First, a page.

IRVINE, Calif. — Forget "Fore!" "Fire!" was the cry of the day for a golfer whose off-target swing sparked a 12-acre blaze in Southern California. The golfer at the Shady Canyon Golf Course in Irvine landed a shot in the rough Saturday.
On his next swing, his club snagged a rock, causing a spark that lit the rough ablaze and eventually attracted 150 firefighters to the scene.
As We Forgive :: view the trailer from this powerful film about reconciliation in Rwanda. There is hope in the midst of despair.
Laura Waters Hinson offers AS WE FORGIVE as a testimony of forgiveness among the Rwandan people as victims and murderers find ways to live next door to each other. Where are you finding it hard to forgive? Watch this message of hope. THANKS to Gabe Lyons at Q Ideas for bringing this work to our attention.
Duh? Lego is the most popular toy ever made with Barbie making a strong showing among women (via Fast Company)
If you grew up thinking Lego was the bomb, better than any other toy in your collection, turns out you're not alone: A new broad-ranging survey of over 3,000 folks has revealed it's the most popular toy ever manufactured, even more so than Barbie, Game Boys and a dozen other pretenders.
A hopeful guide to those not going "back to school" this fall ... I hope my peeps are landing on their feet (via RELEVANT)
Maybe you dropped out. Maybe you don’t have the money. Or maybe you graduated. But the bottom line is you’re not going back to school this fall so ... now what? Here are eight possibilities that might make you thankful you’re no longer living the higher-ed life:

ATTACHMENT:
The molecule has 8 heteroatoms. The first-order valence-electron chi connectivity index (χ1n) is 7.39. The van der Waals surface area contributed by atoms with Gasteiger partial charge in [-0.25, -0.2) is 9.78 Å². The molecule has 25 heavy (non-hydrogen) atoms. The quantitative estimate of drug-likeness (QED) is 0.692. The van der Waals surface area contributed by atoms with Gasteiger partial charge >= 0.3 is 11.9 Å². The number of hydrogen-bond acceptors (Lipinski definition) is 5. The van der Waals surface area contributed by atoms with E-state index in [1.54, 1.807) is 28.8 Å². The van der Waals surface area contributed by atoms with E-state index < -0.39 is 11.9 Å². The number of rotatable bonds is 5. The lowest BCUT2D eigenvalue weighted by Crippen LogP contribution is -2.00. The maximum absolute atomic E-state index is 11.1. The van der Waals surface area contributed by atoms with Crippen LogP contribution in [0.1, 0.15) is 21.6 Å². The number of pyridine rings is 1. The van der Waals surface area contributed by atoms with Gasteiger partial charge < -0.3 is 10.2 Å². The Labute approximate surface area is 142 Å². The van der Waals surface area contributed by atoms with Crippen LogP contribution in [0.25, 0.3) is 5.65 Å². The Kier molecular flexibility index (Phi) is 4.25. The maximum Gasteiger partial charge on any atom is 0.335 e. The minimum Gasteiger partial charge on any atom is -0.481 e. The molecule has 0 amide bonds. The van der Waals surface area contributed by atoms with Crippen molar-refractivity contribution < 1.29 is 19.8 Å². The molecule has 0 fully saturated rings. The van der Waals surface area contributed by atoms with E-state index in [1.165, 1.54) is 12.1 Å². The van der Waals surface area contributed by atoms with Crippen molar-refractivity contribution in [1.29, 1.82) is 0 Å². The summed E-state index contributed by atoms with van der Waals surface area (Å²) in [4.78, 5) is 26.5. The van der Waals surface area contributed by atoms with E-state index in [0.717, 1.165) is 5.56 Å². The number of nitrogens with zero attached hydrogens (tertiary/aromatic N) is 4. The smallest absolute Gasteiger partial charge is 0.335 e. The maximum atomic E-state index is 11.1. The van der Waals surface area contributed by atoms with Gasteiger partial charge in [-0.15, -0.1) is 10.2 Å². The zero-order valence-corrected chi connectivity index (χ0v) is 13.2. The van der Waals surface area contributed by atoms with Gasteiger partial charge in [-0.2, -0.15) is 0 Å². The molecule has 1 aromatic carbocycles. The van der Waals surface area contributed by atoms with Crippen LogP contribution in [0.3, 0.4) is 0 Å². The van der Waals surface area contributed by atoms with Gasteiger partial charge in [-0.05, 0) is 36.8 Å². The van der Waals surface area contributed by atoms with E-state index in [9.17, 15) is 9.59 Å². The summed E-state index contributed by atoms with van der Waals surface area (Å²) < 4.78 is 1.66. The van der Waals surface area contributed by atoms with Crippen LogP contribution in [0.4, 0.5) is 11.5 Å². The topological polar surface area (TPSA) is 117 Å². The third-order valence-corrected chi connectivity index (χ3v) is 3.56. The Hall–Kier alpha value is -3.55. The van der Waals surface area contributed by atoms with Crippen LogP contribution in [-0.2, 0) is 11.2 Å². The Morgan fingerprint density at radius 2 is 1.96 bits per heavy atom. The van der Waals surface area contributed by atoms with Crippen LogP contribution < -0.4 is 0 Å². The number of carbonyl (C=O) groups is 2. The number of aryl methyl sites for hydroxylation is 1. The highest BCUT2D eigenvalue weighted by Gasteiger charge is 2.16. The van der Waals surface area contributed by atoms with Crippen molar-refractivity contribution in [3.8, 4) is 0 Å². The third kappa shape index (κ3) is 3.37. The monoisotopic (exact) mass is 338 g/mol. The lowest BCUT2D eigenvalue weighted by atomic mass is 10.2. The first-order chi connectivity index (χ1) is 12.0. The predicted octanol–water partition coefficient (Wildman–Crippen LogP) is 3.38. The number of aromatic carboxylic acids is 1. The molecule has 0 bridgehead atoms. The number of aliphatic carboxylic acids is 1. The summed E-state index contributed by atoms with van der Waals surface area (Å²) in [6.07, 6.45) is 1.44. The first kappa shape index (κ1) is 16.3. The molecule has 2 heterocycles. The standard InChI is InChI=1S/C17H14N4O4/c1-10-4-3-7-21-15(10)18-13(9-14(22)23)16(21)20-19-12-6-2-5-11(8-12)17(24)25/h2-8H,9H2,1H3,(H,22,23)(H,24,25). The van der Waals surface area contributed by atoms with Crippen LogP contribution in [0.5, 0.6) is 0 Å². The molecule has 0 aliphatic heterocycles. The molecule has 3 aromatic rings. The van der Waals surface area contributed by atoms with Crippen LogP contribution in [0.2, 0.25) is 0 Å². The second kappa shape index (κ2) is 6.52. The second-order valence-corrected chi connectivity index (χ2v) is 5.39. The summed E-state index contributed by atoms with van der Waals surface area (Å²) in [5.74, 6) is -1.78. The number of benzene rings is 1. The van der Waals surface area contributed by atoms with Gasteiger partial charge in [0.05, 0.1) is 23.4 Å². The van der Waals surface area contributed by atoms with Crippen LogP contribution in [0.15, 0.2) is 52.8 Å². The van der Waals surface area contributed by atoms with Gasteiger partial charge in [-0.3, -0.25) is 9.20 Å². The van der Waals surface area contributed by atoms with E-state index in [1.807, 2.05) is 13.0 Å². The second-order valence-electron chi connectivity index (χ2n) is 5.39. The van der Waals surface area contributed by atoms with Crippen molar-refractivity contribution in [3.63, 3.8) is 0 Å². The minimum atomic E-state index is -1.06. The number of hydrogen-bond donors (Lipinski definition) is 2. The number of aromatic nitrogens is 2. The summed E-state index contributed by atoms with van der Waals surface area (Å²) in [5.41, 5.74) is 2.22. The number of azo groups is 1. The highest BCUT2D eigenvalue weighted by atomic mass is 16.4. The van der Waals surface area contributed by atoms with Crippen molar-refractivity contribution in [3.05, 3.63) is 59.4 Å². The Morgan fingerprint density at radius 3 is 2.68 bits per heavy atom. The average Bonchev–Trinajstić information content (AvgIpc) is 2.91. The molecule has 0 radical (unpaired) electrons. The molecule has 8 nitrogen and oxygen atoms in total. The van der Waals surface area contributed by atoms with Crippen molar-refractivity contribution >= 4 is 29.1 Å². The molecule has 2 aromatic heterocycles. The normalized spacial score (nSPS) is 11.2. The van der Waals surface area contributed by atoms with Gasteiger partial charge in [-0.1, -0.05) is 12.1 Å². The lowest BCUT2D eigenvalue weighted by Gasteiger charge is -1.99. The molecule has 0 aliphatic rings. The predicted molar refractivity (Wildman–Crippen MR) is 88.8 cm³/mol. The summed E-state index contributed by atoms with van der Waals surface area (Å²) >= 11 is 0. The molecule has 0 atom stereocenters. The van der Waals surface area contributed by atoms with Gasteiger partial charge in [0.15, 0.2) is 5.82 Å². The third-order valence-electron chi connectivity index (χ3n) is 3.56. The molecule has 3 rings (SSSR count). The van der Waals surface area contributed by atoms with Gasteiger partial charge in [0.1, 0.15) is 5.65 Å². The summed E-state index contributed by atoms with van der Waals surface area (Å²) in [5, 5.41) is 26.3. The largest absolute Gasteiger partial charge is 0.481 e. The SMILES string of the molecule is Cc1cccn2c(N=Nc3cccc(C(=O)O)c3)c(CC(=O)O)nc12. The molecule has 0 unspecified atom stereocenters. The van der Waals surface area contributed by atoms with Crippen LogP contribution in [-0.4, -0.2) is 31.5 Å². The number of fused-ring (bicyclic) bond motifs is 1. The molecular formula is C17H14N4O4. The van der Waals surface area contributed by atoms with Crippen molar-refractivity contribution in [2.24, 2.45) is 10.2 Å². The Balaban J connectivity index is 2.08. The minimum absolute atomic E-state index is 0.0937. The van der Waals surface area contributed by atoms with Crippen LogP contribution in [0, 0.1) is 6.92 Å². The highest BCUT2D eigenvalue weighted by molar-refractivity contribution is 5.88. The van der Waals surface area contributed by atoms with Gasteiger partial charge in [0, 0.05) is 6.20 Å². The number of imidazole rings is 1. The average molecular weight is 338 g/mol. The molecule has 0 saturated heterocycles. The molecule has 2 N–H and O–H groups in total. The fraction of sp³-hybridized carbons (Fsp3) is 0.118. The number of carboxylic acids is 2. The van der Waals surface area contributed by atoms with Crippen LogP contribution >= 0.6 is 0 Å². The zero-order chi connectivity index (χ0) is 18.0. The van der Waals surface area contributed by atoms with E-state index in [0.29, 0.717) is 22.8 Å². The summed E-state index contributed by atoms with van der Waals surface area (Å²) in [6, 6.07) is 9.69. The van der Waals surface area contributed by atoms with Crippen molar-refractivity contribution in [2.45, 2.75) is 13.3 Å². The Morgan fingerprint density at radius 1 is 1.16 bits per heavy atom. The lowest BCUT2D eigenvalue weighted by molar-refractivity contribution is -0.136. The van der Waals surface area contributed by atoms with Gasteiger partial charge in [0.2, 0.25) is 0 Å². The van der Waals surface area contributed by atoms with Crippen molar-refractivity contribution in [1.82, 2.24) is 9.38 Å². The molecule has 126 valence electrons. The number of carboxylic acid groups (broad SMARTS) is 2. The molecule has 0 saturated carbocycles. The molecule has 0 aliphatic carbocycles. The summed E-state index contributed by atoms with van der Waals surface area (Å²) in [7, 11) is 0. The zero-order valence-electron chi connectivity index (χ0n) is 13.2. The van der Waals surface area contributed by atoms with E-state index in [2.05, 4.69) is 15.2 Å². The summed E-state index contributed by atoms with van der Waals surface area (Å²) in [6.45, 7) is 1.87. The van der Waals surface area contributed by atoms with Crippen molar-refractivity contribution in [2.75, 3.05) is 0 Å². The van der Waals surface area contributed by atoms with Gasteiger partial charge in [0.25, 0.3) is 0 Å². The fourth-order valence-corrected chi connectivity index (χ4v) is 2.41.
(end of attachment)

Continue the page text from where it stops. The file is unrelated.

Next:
Lou Gehrig may not have had Lou Gehrig’s disease or why wearing a helmet is a good thing (via WIRED)
Yankees legend Lou Gehrig died 69 years ago from what was believed to be amyotrophic lateral sclerosis, where is when various cells in the brain and spinal column become slowly diseased and voluntary motor function becomes increasingly impaired. In fact, Gehrig was the first truly public face put on the ailment, hence how it came to be known as Lou Gehrig’s disease.
Turns out, there’s a good chance Lou Gehrig didn’t die of Lou Gehrig’s disease, according to a group of Boston researchers that will publish their findings Wednesday in the Journal of Neuropathology and Experimental Neurology. While Gehrig is not mentioned specifically in the study [pdf], the findings highlight three cases, physiologically akin to Gehrig, in which people were diagnosed as having ALS but actually suffered from similar neurotrauma brought on by the long-term effects of concussions and other brain damage.
Can it be true? A study suggests that active Facebook users are more likely to stick with college (via Epicenter @ Wired)
A study led by Abilene Christian University followed the Facebook profiles of 375 first-semester freshman students for nine months to examine how Facebook activity can be used as a predictor for a student’s likelihood to stay in school. The research found that students who returned to school after freshman year had significantly more Facebook friends and wall posts than those who didn’t return.